What do you do when you realize your virtual inventory is virtually impossible to manufacture? With so many jewelry designers turning to CAD to realize their visions, such predicaments are becoming more and more common. Those thin edges, tight settings, and tiny details look great when magnified on a computer screen, but try to translate them to cast metal and the reality of physics kicks in.
After the metal has shrunk and worn away under the polishing wheel, suddenly those sharp details have become flat and lifeless-and don’t think about trying to fit a stone in what’s left of the setting.
Even award-winning designs that drop jaws as rendered might have to go back to the drawing board if they want to come to life as real pieces. That was the cast with two CAD designs that took home awards in the 2012 Johnson Matthey New York Sustainable Design Awards competition, which showcased the talent of emerging designers in two categories: Platinum Love and Palladium Expression.
On the article below, you’ll read about how one of these budding designers had to modify his original design to ensure it could be successfully manufactured by Carerra Casting in New York City, which donated casting services as part of the competition’s prize package. From small tweaks to significant changes, this design exemplifies the need to consider and understand the realities of manufacturing when working in CAD.
Green Lake Jewelry Works, Seattle
When Charlie Herner of Green Lake Jewelry Works in Seattle began to work on his design for the competition, he had a clear vision of what he wanted. “I was shooting for a platinum man’s ring with a real masculine feel combined with the light and delicate touch of fine detail,” he says. “Essentially, I wanted a cast piece with a handcrafted feel.”
The design, a winner in the competition’s platinum category, features a row of cognac diamonds set in 22k yellow gold, sandwiched between two pillow — top bands of platinum with a soft satin finish. The pillow tops, framed by thin piping, have a billowy feel to them, and buttons punctuate the band as if to hold the pillows in place. Such details help to make the piece-and it was just those details that were lost when Herner first attempted to mill the design.
“I found that I really needed to beef up the sizes of the pillow tops, piping, and buttons in the platinum bands to get the definition that I desired in the wax and, ultimately, in the finished piece,” he explains. “While everything looked great in the design on screen, the piping was just so ridiculously small that the mill almost didn’t recognize the difference of heights between adjoining surfaces,” he explains. “And while the pillow tops were fine in terms of length and width, I realized that I didn’t build in enough height to ensure that after casting and finishing they would have the billowy effect I was hoping for. I actually had to exaggerate that in my CAD design to arrive at a satisfactory pillow in the finished piece.”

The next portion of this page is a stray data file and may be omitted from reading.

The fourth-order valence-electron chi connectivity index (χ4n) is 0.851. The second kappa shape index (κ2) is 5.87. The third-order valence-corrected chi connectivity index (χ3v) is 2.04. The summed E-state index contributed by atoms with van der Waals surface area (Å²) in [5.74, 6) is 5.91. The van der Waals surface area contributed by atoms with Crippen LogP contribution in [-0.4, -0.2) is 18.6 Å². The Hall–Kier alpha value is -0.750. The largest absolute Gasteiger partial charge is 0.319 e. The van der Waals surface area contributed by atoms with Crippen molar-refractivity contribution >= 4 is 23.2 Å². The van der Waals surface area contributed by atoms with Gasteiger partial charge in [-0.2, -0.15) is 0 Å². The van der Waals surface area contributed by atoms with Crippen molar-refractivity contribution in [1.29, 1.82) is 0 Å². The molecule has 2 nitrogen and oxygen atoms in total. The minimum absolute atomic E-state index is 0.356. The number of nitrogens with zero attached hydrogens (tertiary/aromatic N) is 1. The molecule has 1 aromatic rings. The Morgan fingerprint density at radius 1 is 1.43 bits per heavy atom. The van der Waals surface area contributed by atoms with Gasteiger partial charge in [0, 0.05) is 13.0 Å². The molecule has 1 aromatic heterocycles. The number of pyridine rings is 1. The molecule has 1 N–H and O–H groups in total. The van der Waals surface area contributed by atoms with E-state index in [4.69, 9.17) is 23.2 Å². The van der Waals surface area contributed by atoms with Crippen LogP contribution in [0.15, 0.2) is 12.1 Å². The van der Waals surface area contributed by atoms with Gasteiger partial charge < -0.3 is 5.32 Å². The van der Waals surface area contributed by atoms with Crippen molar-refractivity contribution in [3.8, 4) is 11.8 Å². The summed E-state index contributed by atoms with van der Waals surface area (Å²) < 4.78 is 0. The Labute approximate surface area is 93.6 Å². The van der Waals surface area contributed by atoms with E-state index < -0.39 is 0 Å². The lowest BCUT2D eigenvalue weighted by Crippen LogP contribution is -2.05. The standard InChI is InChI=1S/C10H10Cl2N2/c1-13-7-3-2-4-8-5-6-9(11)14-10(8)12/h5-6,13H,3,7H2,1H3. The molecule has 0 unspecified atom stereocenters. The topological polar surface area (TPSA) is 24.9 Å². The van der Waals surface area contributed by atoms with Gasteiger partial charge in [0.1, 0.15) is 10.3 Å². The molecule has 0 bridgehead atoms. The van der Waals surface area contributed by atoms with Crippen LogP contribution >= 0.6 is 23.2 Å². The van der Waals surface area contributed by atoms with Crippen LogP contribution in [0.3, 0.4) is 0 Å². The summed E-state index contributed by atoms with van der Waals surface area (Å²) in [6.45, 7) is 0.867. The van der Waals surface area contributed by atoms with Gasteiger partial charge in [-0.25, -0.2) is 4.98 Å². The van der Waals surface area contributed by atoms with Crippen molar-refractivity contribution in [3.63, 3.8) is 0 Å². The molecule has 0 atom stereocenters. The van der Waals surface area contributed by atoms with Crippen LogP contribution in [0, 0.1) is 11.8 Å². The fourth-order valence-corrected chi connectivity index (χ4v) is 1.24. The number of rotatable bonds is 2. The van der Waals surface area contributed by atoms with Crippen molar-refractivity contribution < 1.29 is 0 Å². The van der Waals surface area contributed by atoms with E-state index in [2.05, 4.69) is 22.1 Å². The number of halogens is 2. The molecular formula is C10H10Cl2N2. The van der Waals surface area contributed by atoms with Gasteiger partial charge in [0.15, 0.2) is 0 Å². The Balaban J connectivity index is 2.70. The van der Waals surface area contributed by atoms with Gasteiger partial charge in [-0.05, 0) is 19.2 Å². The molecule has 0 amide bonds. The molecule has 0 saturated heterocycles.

So it was back to the drawing board for Herner, as re — sizing all of the details in this piece meant re — sweeping every surface in CAD. “There is so much going on in this piece from a surface modeling standpointit was a royal pain to rebuild the design,” he admits.
But it was worth it. Initially, the piping was 0.225 mm wide, the pillow tops were 0.125 mm high, and the buttons were 0.125 mm high with a 0.75 mm diameter. He added a tenth of a millimeter to the width of the piping and two — tenths to the height of the pillow tops, and doubled the height of the buttons while expanding their diameter to 1.05 mm. The result: a wax model and casting with the look and feel he had originally envisioned.
With the overall design perfected, Herner built in three key features to ensure the finished piece matched the CAD design as rendered, aiding in the assembly of the ring:
Breaking down the design into three sections-the two platinum bands and the 22k band-he added registration alignment pipes on the inside chamfered edges of the platinum bands so he could precisely match them up when it came time for assembly. “It’s such a geometric piece that if anything is even slightly off you would notice it,” he says.
Once the individual sections were finished and the cognac diamonds were set, the piece would be laser welded together. To ensure the best possible weld, Herner pre — chamfered the edges of the two platinum bands in CAD. “This enables you to backfill with laser wire all the way around the ring’s circumference, giving you full depth penetration,” he says.
To avoid polishing away too much of the edges of the bands, thus leaving gaps between the three elements, Herner placed planar surface indicators around the band circumferences. “This is an excellent reference for when you need an exact measurement,” he says. “Once they are polished off and you have a smooth surface, you know it’s time to stop.”